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  1. #1
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    North Umpqua Trail 3 day ride logistics input please

    I have searched the threads and though I can find lots of references to how awesome the ride is, and that Cog Wild does offer 3 day tours with a choice of camping or hotel stays, I cannot find anything to help me put his together own my own.
    I’m hoping for some input that will enable us to put it together.
    The stuff I’ve read online say the route is between 58-79 mi. Can anyone clarify this?... that is a pretty wide discrepancy. A few buddies and I would like to complete the route in a 3 day ride. I have found references that state campgrounds with facilities are plentiful along the route - one reason to make this a multi-day adventure. And supplies can be picked up along the way as needed. And apparently there are 10 major trailheads that provide access to the trail.
    Ideally it’d be nice to have a cabin/lodge/hotel and restaurant/general store about every 25 miles along the trail. I don’t want to pack camping supplies, food, beer and water on my bike for 3 days, but I’d sure like to enjoy those things at the end of each day. Does anyone know if there are lodging options available that will allow for anything close to this? And the trailheads that would be accessed?
    And then I will still need to get back to my vehicle (where ever that may be) at the end.
    I am not totally opposed to the Cog Wild thing, heck it may be my only option. It’s just that sometimes it is nice to have the added sense of adventure of putting it together yourself… and not being constrained to someone else’s itinerary.
    Any insight will be greatly appreciated!

  2. #2
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    I did the Cog Wild tour last summer so I'm not going to be much help. I didn't pay attention to the trailheads for the most part and we jumped around a bit rather than doing section #1, then #2, etc...If I remember correctly , we did 56 or 60 miles over the (3) days. I did the hotel version of the tour and we stayed at The Steamboat Inn.

    On day 1, we basically started 19-20 miles east of the hotel on the south side of the highway and rode back essentially to the hotel. I don't know what the day 2 section was called but on day 3, we rode the 'Dread & Terror' section which was fantastic. It rode thru an area where all the hippies camp out (they smelled poorly) and use the hot springs while naked.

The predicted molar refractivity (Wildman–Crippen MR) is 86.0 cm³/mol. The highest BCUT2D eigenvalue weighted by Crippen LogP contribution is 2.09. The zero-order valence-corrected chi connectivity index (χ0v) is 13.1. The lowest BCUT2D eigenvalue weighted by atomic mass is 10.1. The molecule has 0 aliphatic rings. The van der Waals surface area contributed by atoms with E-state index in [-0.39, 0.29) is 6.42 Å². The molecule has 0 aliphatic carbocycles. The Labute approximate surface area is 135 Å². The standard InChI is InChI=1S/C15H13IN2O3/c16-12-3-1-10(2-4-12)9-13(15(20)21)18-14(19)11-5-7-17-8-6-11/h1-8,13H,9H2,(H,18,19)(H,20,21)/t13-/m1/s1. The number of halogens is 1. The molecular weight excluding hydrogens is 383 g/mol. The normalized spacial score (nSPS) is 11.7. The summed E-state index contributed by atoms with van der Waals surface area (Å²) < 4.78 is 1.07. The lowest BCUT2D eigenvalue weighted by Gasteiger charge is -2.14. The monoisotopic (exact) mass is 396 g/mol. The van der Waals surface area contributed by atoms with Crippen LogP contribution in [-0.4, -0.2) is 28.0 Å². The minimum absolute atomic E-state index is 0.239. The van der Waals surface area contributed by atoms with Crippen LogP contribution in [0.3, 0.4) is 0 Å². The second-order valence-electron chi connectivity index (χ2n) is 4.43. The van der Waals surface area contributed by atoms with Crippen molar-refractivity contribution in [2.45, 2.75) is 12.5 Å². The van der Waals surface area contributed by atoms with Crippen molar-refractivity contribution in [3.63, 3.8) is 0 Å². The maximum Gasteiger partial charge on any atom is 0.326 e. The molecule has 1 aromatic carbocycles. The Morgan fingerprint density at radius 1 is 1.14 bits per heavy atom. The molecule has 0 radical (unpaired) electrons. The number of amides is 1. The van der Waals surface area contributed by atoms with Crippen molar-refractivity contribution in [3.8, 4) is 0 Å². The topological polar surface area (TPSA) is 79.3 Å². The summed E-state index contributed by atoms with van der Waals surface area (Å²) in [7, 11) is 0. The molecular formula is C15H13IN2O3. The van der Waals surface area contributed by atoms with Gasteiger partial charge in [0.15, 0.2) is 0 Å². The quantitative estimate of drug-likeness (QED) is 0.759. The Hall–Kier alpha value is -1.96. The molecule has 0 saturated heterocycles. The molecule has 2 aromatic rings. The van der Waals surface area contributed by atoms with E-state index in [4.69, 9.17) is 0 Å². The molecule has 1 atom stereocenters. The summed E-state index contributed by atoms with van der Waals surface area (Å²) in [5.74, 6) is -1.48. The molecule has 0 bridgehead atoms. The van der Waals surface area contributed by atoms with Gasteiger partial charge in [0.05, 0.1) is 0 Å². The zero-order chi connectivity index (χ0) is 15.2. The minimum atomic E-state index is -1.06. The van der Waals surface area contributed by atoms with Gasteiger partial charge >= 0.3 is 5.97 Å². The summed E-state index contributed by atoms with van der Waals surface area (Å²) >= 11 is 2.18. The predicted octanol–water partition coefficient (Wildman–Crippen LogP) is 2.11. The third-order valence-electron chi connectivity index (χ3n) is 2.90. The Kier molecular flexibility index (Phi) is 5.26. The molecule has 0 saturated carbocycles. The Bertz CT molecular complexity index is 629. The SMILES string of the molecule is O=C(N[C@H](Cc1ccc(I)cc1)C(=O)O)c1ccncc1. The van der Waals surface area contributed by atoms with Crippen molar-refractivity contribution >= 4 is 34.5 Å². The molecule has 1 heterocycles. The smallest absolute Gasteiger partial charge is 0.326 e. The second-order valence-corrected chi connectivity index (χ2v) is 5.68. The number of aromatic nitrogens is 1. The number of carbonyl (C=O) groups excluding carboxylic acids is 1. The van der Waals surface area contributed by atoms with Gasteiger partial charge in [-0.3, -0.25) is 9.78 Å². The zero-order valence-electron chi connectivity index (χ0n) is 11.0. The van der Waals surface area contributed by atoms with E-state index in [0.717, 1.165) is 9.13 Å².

I don't have a ton of advice but just as long as you have (2) vehicles. I'm sure it won't be that difficult to plan. The one issue is there were a couple turn-offs or forks in the road where you would need to know where to go.
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  4. #4
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    I did ride section of the trail as out and back. While it's a nice trail I would not want to ride it for three days in a row when there are so many trails in Oregon.
    Just stay for three days in Oakridge, ride beautifully diverse stuff every day with much more vertical - and enjoy excellent local beer.
    The other somewhat overrated "epic" around is McKenzie river trail - I had much more fun on short but steep Castle Trail near it's lower trailhead. May be it's me but I prefer to pedal less when riding downhill - and those "along the river" trails are often rather flat.
    Still the environment is beautiful and I will probably ride some section of North Umpqua in summer...

  5. #5
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    North Umpqua Trail

    I've spent a good bit of time down on the North Umpqua Trail.

    The section open to bikes comes in at right around 70 miles. I've done that in as little as a day and as many as three days. Three days allows for relaxing. The BLM website that someone provided a link to is very nice and useful.

    As a three day trip I suggest setting up a base camp at Tokatee Campground. Car camp it up. Bring two vehicles for shuttling.

    Day one: Ride Lemolo - Dread and Terror - Hotsprings right back to your camp. Very nice ride. Arguable, the best the trail has to offer, but the other sections are very nice.

    Day Two - Deer Leap through Panther. Nice riding. No major climbs, but lots of short punchy climbs. That is the nature of the trail actually. An out and back on Deer Leap is also fun if you want a day off from shuttling. The middle sections of trail are fun though.

    Day Three - Mott and Tioga. Tioga has a pretty rugged climb up Bob's Butte. Cool section though.

    I would guess that Lemolo might be snowed in / not cleared of trees until Memorial Day this year. Just a guess. Its tough to get clear info from govt agencies about trail conditions. From my experience, they are pretty conservative with posting trail closures. Point is, if you see a bridge is listed as "unpassable" that may not really be true.

    No / little poison oak above Deer Leap. A bit of PO on Deer Leap, and plentiful from there on down, but it shouldn't;t be a deterrent. Great trail.

    There is a store at Dry Creek sort of near Steamboat Springs. Not accessible from trail. Rumors are they offer shuttles as well. I don't know the details.

    Doing the trail on your own without wanting to bike pack would not be easy. There is lodging at Lemolo Lake, Steamboat, and maybe downstream, but the trail is on the non road side of the river for the lower 2/3 and no where near a road for the top 1/3, with the exception of Lemolo. Buddy up and self shuttle. That's my two cents.

  6. #6